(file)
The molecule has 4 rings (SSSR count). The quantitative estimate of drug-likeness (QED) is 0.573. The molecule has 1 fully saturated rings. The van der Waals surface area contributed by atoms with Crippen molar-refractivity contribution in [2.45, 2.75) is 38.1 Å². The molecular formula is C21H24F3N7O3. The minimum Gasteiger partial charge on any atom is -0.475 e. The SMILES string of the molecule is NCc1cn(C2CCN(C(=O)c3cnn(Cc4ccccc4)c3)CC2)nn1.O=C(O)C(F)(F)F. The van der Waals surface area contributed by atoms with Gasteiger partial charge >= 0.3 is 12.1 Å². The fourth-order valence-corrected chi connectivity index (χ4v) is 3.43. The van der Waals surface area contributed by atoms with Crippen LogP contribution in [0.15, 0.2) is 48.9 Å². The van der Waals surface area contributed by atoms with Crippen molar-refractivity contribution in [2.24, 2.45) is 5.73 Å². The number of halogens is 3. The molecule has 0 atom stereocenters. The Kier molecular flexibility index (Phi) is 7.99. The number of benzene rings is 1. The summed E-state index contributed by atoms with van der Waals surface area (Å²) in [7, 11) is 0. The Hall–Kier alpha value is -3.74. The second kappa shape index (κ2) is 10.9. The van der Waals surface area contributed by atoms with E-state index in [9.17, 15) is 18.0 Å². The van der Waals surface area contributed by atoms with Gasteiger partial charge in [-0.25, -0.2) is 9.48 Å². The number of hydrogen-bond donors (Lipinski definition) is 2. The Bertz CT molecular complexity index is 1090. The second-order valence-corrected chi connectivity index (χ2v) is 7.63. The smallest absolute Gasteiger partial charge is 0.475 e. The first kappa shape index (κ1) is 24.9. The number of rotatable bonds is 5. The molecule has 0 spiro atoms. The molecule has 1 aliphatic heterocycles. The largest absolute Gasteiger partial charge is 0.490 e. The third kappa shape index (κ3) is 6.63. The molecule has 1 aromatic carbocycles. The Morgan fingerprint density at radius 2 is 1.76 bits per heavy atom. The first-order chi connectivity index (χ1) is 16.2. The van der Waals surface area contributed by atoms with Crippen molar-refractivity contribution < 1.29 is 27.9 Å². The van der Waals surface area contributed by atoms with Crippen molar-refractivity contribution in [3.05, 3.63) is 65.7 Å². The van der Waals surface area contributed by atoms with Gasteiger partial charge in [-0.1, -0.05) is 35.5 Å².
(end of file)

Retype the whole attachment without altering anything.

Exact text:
The molecule has 4 rings (SSSR count). The quantitative estimate of drug-likeness (QED) is 0.573. The molecule has 1 fully saturated rings. The van der Waals surface area contributed by atoms with Crippen molar-refractivity contribution in [2.45, 2.75) is 38.1 Å². The molecular formula is C21H24F3N7O3. The minimum Gasteiger partial charge on any atom is -0.475 e. The SMILES string of the molecule is NCc1cn(C2CCN(C(=O)c3cnn(Cc4ccccc4)c3)CC2)nn1.O=C(O)C(F)(F)F. The van der Waals surface area contributed by atoms with Gasteiger partial charge >= 0.3 is 12.1 Å². The fourth-order valence-corrected chi connectivity index (χ4v) is 3.43. The van der Waals surface area contributed by atoms with Crippen LogP contribution in [0.15, 0.2) is 48.9 Å². The van der Waals surface area contributed by atoms with Crippen molar-refractivity contribution in [2.24, 2.45) is 5.73 Å². The number of halogens is 3. The molecule has 0 atom stereocenters. The Kier molecular flexibility index (Phi) is 7.99. The number of benzene rings is 1. The summed E-state index contributed by atoms with van der Waals surface area (Å²) in [7, 11) is 0. The Hall–Kier alpha value is -3.74. The second kappa shape index (κ2) is 10.9. The van der Waals surface area contributed by atoms with E-state index in [9.17, 15) is 18.0 Å². The van der Waals surface area contributed by atoms with Gasteiger partial charge in [-0.25, -0.2) is 9.48 Å². The number of hydrogen-bond donors (Lipinski definition) is 2. The Bertz CT molecular complexity index is 1090. The second-order valence-corrected chi connectivity index (χ2v) is 7.63. The smallest absolute Gasteiger partial charge is 0.475 e. The first kappa shape index (κ1) is 24.9. The number of rotatable bonds is 5. The molecule has 0 spiro atoms. The molecule has 1 aliphatic heterocycles. The largest absolute Gasteiger partial charge is 0.490 e. The third kappa shape index (κ3) is 6.63. The molecule has 1 aromatic carbocycles. The Morgan fingerprint density at radius 2 is 1.76 bits per heavy atom. The first-order chi connectivity index (χ1) is 16.2. The van der Waals surface area contributed by atoms with Crippen molar-refractivity contribution < 1.29 is 27.9 Å². The van der Waals surface area contributed by atoms with Crippen molar-refractivity contribution in [3.05, 3.63) is 65.7 Å². The van der Waals surface area contributed by atoms with Gasteiger partial charge in [-0.1, -0.05) is 35.5 Å².